Since I wrote an article about this last year for the non-expert to get some idea of what the discussion was about, let me first point you to it via this link. Since in that article, by way of illustration of the “Landscape” idea, I used a picture of the Maroon Bells and the accompanying valley and lake, let me put here a version that I took today. (The supersymmetric vacua are no longer visible, you’ll notice. I’m hoping that maybe it is time we learned to stop focusing on those for guidance, but….)
Let me next point out a post I did about the panel discussion on “Naturalness” at the SUSY 2006 conference, hosted by UC Irvine, held at Newport Beach. There was a lot said about the Landscape there. Have a read.
Finally, let me point out that Science writer Tom Siegfried (who was also at the conference) has written an article on the science and sociology of the Landscape/Anthropic/String “issue” in the August 11th edition of Science Magazine. He has several quotes and interviews with the key players -such as with Joe Polchinski, particularly discussing his “conversion”- and he also has quotes from the perhaps-not-so-key, such as your friendly neighbourhood host/writer of this blog:
Other physicists, although reluctant to embrace anthropic reasoning, decry the acrimony and seek a middle ground. â€œItâ€™s unfortunate that it has turned into a situation where you have to choose to be in one camp or the other,â€ says Clifford Johnson, a string theorist at the University of Southern California in Los Angeles. â€œIt would be nice if we could explore some of those unpalatable ideas just in case thatâ€™s the way that nature chooses to go.â€
(Hmmm. I could have said that a lot better. For example, “Nature chooses to go” really should have been “Nature chose to go”….or perhaps “Nature is better described”. I was probably a bit tired when I spoke with him…. but this is not so important.)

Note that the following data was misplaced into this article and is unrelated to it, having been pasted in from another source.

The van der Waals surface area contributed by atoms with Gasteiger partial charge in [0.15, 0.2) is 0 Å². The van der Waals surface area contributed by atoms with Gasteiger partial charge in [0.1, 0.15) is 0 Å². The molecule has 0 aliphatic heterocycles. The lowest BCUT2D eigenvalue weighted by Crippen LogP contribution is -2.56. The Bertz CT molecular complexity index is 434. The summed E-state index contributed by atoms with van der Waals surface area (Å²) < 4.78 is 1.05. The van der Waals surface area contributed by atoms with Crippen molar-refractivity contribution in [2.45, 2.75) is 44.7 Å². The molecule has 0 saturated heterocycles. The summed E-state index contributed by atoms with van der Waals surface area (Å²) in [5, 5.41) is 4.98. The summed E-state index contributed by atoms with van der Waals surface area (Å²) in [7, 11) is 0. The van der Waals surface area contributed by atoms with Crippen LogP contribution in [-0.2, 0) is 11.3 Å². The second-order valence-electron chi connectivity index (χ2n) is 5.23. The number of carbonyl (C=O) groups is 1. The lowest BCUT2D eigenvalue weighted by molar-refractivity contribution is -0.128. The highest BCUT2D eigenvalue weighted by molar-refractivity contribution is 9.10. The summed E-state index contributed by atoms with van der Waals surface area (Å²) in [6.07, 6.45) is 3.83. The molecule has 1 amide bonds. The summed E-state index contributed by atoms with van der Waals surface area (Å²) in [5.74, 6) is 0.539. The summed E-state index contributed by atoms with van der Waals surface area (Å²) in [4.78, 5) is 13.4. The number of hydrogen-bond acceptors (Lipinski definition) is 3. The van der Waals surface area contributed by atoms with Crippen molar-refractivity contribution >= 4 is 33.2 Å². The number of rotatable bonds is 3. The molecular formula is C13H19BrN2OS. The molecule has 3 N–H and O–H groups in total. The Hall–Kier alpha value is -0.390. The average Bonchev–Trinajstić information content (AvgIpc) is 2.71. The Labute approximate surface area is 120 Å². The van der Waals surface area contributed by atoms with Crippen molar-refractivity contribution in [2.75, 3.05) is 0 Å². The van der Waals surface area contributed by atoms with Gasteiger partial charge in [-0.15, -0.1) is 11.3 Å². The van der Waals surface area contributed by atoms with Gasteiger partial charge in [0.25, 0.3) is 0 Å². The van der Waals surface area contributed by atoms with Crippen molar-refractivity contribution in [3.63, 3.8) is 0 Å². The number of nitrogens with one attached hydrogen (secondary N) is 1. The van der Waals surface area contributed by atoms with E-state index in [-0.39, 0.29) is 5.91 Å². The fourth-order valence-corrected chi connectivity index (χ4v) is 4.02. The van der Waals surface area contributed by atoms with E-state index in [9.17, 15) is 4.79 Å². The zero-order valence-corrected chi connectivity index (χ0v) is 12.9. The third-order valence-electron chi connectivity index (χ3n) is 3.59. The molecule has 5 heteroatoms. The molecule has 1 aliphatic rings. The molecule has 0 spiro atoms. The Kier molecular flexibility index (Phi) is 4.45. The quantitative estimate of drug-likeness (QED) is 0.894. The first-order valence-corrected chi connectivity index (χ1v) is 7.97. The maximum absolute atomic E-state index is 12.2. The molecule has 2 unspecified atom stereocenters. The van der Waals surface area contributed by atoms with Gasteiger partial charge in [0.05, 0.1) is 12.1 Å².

This “not having to choose” business I try to put forward puts me in mind of a much better quote from commenter Moshe, (not in the article but on my aforementioned Cosmic Variance report on the panel discussion.) He said, in a way that I think is rather good:
I think theorists (and people in general) should have the ability to hold contradictory viewpoints simultaneously, especially in the face of uncertainty.
Overall I think Tom Siegfried does an excellent job of making sense of where the whole business is right now, from a non-expert’s perspective. While I would again (as I often do) caution the unwary reader to not assume from so much press coverage that (as many would have you believe) the entire field is working on Landscape/Anthropic studies and arguing away about this to the exclusion of all else (they are not… there is a lot of other exciting and interesting work going on in the majority of stringy research that has little or nothing to do with this issue) I do recommend having a look at it at this link.
Come back and share with us what you think.